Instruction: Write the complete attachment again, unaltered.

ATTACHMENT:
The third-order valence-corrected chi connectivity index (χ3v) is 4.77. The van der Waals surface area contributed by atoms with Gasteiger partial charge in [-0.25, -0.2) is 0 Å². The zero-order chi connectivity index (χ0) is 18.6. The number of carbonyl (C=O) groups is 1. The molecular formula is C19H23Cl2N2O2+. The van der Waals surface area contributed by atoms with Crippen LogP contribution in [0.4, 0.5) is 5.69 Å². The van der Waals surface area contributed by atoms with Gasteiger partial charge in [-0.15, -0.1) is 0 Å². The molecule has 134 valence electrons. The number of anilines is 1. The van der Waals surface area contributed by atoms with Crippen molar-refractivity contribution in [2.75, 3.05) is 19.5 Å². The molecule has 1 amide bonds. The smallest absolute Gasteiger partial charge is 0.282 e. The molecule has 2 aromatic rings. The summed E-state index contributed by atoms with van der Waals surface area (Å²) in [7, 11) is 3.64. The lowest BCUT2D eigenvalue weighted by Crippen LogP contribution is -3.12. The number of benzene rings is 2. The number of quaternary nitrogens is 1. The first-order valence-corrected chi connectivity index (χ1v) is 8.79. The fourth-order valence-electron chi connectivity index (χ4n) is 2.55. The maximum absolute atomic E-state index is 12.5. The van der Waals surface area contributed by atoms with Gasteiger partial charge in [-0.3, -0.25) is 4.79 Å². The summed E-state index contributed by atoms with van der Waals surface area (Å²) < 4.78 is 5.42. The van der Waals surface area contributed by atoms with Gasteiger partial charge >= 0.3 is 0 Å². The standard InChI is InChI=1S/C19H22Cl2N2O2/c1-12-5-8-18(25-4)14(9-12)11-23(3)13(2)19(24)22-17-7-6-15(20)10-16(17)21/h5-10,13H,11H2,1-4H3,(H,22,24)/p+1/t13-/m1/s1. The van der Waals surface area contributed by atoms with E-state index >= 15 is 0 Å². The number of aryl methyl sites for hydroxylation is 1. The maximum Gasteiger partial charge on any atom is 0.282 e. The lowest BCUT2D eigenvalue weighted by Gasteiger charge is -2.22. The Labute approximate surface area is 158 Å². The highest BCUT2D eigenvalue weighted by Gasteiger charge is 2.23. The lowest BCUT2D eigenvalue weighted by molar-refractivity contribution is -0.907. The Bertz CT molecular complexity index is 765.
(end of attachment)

The third-order valence-corrected chi connectivity index (χ3v) is 4.77. The van der Waals surface area contributed by atoms with Gasteiger partial charge in [-0.25, -0.2) is 0 Å². The zero-order chi connectivity index (χ0) is 18.6. The number of carbonyl (C=O) groups is 1. The molecular formula is C19H23Cl2N2O2+. The van der Waals surface area contributed by atoms with Crippen LogP contribution in [0.4, 0.5) is 5.69 Å². The van der Waals surface area contributed by atoms with Gasteiger partial charge in [-0.15, -0.1) is 0 Å². The molecule has 134 valence electrons. The number of anilines is 1. The van der Waals surface area contributed by atoms with Crippen molar-refractivity contribution in [2.75, 3.05) is 19.5 Å². The molecule has 1 amide bonds. The smallest absolute Gasteiger partial charge is 0.282 e. The molecule has 2 aromatic rings. The summed E-state index contributed by atoms with van der Waals surface area (Å²) in [7, 11) is 3.64. The lowest BCUT2D eigenvalue weighted by Crippen LogP contribution is -3.12. The number of benzene rings is 2. The number of quaternary nitrogens is 1. The first-order valence-corrected chi connectivity index (χ1v) is 8.79. The fourth-order valence-electron chi connectivity index (χ4n) is 2.55. The maximum absolute atomic E-state index is 12.5. The van der Waals surface area contributed by atoms with Gasteiger partial charge in [-0.3, -0.25) is 4.79 Å². The summed E-state index contributed by atoms with van der Waals surface area (Å²) < 4.78 is 5.42. The van der Waals surface area contributed by atoms with Gasteiger partial charge >= 0.3 is 0 Å². The standard InChI is InChI=1S/C19H22Cl2N2O2/c1-12-5-8-18(25-4)14(9-12)11-23(3)13(2)19(24)22-17-7-6-15(20)10-16(17)21/h5-10,13H,11H2,1-4H3,(H,22,24)/p+1/t13-/m1/s1. The van der Waals surface area contributed by atoms with E-state index >= 15 is 0 Å². The number of aryl methyl sites for hydroxylation is 1. The maximum Gasteiger partial charge on any atom is 0.282 e. The lowest BCUT2D eigenvalue weighted by Gasteiger charge is -2.22. The Labute approximate surface area is 158 Å². The highest BCUT2D eigenvalue weighted by Gasteiger charge is 2.23. The lowest BCUT2D eigenvalue weighted by molar-refractivity contribution is -0.907. The Bertz CT molecular complexity index is 765.